Let me start the article by describing what is a hypervisor to understand the different types of virtualization schemes.

What is a hypervisor?

A hypervisor or virtual machine monitor (VMM) can be defined as a form of virtualization software used in Cloud hosting that allows to securely partition resources of a computer into one or more virtual machines (Marinescu, 2017). The operating system that runs under the control of the hypervisor is called the guest operating system and is not run on the hardware directly. This technique allows that various guest operating systems can operate on a single hardware platform concurrently (GeeksforGeeks, no date). Furthermore, hypervisors enforce isolation across the systems running, which enhances security. It manages how the different operating systems running uses the underlying hardware resources and also monitors the performance of the systems making adjustments if it detects degradation in the performance (Marinescu, 2017). Hypervisors are fundamental to cloud computing because it allows multiple services to share the same platform.

Type 1 vs. Type 2

According to IBM Cloud Education (2019), there are two significant categories of hypervisors called type 1 and type 2.

Type 1 is usually known as “Native hypervisor” or “Bare metal hypervisor”. This type of hypervisor runs directly on the underlying physical hardware of the computer. It interacts directly with the computer’s CPU, memory, and physical storage. Moreover, it takes the job of the host operating system (IBM Cloud Education, 2019).

Figure 1 – shows the architecture of the type 1 hypervisor (Vembu, 2019)

Using this type of hypervisor has its advantages and disadvantages:  they are highly efficient because they run on the physical hardware and provide enhanced security; there is nothing between the hypervisor and the hardware that could compromise the security by attacks (Vembu, 2019). However, they need a separate virtual machine to administer the different VMs and control the hardware of the host (IBM Cloud Education, 2019). Some examples of Type-1 are Microsoft Hyper-V, Citrix Hypervisor (Xen Server), VMware vSphere with ESX/ESXi.

The type-2 hypervisor, usually known as hosted hypervisor and the main difference with the type-1 is that runs on the operating system of the underlying host (IBM Cloud Education, 2019). In other words, the software is installed on the operating system that runs on the machine. All calls to the hardware are done through the operating system. They are straightforward to manage, and it is not necessary to install additional applications to control virtual machines (Vembu, 2019).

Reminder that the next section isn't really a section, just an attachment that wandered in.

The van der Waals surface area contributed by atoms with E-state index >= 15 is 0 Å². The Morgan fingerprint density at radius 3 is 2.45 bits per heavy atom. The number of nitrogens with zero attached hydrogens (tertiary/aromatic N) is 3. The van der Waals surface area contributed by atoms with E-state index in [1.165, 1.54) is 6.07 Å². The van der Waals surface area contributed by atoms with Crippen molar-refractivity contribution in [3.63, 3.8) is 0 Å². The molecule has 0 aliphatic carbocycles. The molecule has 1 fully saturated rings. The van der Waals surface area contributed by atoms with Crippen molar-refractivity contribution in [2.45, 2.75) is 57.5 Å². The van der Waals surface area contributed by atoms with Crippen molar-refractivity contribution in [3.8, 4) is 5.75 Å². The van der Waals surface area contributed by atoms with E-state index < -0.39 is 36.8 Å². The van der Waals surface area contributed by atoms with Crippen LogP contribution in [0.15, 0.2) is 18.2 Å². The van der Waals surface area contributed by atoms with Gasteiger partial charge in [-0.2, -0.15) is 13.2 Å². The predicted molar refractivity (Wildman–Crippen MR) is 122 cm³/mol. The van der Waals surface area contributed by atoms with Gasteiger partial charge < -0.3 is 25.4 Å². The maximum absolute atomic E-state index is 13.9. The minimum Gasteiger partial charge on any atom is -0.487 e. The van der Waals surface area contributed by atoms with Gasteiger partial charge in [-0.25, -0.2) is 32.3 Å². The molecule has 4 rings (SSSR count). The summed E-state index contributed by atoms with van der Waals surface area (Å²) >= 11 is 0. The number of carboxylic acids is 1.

Figure 2 – shows the architecture of type-2 hypervisors (Vembu, 2019).

Some examples of Type-2 hypervisors are Oracle Virtual Box, VMware Workstation/Fusion, and Parallels.

Cloud Vendors Hypervisors

AWS has multiple hypervisors running on top of their servers. For many years they have relied on type-1 hypervisor called XEN, but for a few years, they have created their own based on Linux KVM hypervisors called Nitro (Sharwood, 2017). Nitro is a lightweight hypervisor use to maximize performance. You can find more info in the following link: https://aws.amazon.com/ec2/nitro/

Microsoft Cloud Azure has a custom type of hypervisor called Azure hypervisor based on their Hyper-V technology (Cloudmonix, 2015).

References

Cloudmonix (2015) What is the Azure Hypervisor? [Online] Available at: https://cloudmonix.com/blog/what-is-azure-hypervisor/ (Accessed 28 March 2020)

GeeksforGeeks (no date) Hypervisor [Online] Available at: https://www.geeksforgeeks.org/hypervisor/?ref=lbp (Accessed 28 March 2020)

IBM Cloud Education (2019) Hypervisors [Online] Available at: https://www.ibm.com/cloud/learn/hypervisors (Accessed 28 March 2020)

Marinescu, D (2017) Cloud Computing: Theory and Practice Solutions to Exercises and Problems. Morgan Kaufmann.

Sharwood, S (2017) AWS adopts home-brewed KVM as new hypervisor [Online] https://www.theregister.co.uk/2017/11/07/aws_writes_new_kvm_based_hypervisor_to_make_its_cloud_go_faster/ (Accessed 28 March 2020)

Vembu (2019) Type-1 and Type-2 Hypervisors explained [Online] Available at: https://www.vembu.com/blog/type-1-and-type-2-hypervisor/ (Accessed 28 March 2020)

Leave a Reply

Your email address will not be published. Required fields are marked *